The U.S. deployment of 200 Marines to a naval base in Sicily for possible operations in Libya, a short hop across the Mediterranean, underlines how the Americans have been building a network of bases in Italy as launch pads for military interventions in Africa and the Mideast. The signs are that 20 years after the American military's first, and costly,, encounter with Muslim militants in Mogadishu, Somalia, U.S. operations in Africa are growing as the Islamist threat expands. Another key factor is U.S. President Obama's switch in his counter-terror strategy from drone strikes against al-Qaida to pinpoint raids by small Special Forces teams, as seen in Somalia and Libya Oct.5. These were triggered by Islamist violence in both countries, including the Sept. 21 seizure of the Westgate shopping mall in Nairobi, capital of Kenya, by fighters of Somalia's al-Qaida affiliate, al-Shabaab, that left at least 67 people dead. The U. S. SEAL Team 6 seaborne raid on the Somali coastal town of Barawe to capture al-Shabab mastermind Abdulkadir Mohammed Abdulkadir, a Kenyan of Somalia origin, ran into heavier than expected resistance and had to be aborted. But the U.S. Army's Delta Force had more success in its raid on Tripoli when they grabbed longtime al-Qaida fugitive Nazih Abdul-Hamed al-Ruqai, aka Abu Anas al Libi, indicted by a U.S. court in 2000 for the August 1988 bombings of U.S. embassies in Nairobi and Dar es Salam, Tanzania,that killed 224 people. These raids reflect a U.S. move away from the kind of risk-averse operations the Americans have been mounting with missile-firing drones to on-the-ground raids against high-value targets. The abhorrence of risk stemmed largely from the psychological fallout over the October 1993 operation in Mogadishu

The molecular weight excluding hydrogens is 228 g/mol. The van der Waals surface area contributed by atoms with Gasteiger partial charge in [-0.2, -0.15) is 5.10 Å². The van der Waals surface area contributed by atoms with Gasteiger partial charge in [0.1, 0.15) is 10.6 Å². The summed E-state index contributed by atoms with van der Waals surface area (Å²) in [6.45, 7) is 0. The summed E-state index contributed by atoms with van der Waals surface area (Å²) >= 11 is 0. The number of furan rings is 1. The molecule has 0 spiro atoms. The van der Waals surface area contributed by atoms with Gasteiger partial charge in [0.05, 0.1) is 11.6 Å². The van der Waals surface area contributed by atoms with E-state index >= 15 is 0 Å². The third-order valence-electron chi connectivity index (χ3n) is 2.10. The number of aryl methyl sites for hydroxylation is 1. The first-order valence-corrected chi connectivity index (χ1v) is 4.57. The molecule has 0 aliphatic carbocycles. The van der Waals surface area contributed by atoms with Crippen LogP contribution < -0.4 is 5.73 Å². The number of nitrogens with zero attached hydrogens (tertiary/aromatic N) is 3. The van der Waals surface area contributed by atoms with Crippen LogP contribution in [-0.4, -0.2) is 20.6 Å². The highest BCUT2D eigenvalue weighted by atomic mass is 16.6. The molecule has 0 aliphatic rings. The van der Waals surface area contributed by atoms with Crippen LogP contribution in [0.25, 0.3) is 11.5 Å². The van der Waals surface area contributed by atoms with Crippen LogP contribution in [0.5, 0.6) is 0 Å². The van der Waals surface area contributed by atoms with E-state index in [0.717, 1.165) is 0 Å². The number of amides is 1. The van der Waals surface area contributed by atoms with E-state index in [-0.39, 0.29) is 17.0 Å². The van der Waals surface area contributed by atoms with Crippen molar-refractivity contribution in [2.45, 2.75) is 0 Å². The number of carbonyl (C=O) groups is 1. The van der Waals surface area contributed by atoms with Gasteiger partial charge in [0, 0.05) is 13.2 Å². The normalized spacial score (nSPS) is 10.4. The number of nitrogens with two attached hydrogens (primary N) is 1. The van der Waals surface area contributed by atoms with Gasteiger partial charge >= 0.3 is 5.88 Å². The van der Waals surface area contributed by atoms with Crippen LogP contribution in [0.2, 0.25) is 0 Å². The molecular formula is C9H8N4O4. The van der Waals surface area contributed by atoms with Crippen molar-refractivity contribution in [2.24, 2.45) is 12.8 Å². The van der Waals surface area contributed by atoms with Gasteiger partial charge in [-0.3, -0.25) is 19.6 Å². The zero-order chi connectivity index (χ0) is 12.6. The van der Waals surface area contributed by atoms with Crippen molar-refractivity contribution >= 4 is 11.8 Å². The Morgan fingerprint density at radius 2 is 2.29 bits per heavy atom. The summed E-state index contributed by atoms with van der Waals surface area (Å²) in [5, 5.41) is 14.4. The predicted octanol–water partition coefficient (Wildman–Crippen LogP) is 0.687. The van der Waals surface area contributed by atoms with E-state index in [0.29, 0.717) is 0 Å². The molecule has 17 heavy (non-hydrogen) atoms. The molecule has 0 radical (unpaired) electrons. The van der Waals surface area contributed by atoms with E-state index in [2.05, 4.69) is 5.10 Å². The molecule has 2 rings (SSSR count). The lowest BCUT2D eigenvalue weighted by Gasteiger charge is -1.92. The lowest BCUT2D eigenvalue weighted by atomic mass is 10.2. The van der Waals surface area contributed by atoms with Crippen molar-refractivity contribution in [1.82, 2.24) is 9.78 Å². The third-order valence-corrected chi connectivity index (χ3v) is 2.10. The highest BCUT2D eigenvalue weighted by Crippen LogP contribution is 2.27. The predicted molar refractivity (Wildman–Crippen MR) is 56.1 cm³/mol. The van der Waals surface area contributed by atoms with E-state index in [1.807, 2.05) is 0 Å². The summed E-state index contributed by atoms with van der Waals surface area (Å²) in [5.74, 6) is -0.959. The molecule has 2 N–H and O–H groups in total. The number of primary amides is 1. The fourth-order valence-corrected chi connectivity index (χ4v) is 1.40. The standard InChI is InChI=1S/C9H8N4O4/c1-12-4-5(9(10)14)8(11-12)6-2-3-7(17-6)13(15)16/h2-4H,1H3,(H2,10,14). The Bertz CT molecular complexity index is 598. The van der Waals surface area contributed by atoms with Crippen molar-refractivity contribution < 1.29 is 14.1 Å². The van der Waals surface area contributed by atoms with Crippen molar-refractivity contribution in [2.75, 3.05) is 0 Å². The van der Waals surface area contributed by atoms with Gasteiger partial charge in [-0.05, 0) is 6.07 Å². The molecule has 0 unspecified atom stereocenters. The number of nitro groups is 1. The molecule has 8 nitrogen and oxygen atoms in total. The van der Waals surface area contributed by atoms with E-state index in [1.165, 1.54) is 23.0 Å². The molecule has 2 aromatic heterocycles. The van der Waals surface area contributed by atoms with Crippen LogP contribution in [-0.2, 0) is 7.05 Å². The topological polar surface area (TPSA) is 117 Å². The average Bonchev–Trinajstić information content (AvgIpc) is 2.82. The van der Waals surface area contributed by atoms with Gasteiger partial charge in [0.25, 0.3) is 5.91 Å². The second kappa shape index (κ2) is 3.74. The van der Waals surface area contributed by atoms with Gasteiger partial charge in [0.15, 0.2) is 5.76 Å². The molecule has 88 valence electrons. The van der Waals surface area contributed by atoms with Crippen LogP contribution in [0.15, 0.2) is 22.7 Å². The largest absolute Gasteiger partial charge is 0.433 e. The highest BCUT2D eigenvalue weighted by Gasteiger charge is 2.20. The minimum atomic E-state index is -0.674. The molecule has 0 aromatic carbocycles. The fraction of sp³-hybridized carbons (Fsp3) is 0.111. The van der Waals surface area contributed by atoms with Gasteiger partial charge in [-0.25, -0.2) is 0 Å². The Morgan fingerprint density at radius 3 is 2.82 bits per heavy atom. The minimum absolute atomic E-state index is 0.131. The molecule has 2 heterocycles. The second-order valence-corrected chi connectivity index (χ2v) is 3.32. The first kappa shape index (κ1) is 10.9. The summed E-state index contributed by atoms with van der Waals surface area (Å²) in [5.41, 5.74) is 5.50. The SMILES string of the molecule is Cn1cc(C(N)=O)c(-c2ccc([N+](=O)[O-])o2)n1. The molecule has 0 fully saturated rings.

to capture Somali warlord Mohamed Farah Aidid that went badly wrong and led to the downing of two helicopters and the deaths of 18 Rangers and Special Forces troopers. U.S. President Barack Obama's visit to Africa in June-July was widely seen as evidence of the White House's broader foreign policy objectives which have included an expansion of U.S. military operations across Africa. Many of these involve small-scale "secret wars" against Islamists, mainly linked to al-Qaida and often carried out under the aegis of the U.S. Africa Command established in 2007. "Both the number and complexity of U.S. military operations in Africa will continue to grow in the medium term," observed Oxford Analytica. "Given the relatively high impact contribution they make to Washington's strategic goals, such military operations will also increasingly encroach on domains traditionally associated with development and diplomacy. "However, they will also increasingly commit the United States to an 'intervention-led' foreign policy in Africa."Although Africom and the U.S. Joint Special Operations Command claim they've been increasingly active in building up a U.S. military presence, and especially reach across the continent. The United States has only one official base in Africa, the counter-terrorism facility at Camp Lemonnier, a former French Foreign Legion base in Djbouti, East Africa, where Special Forces, strike jets and armed unmanned areal vehicles are based.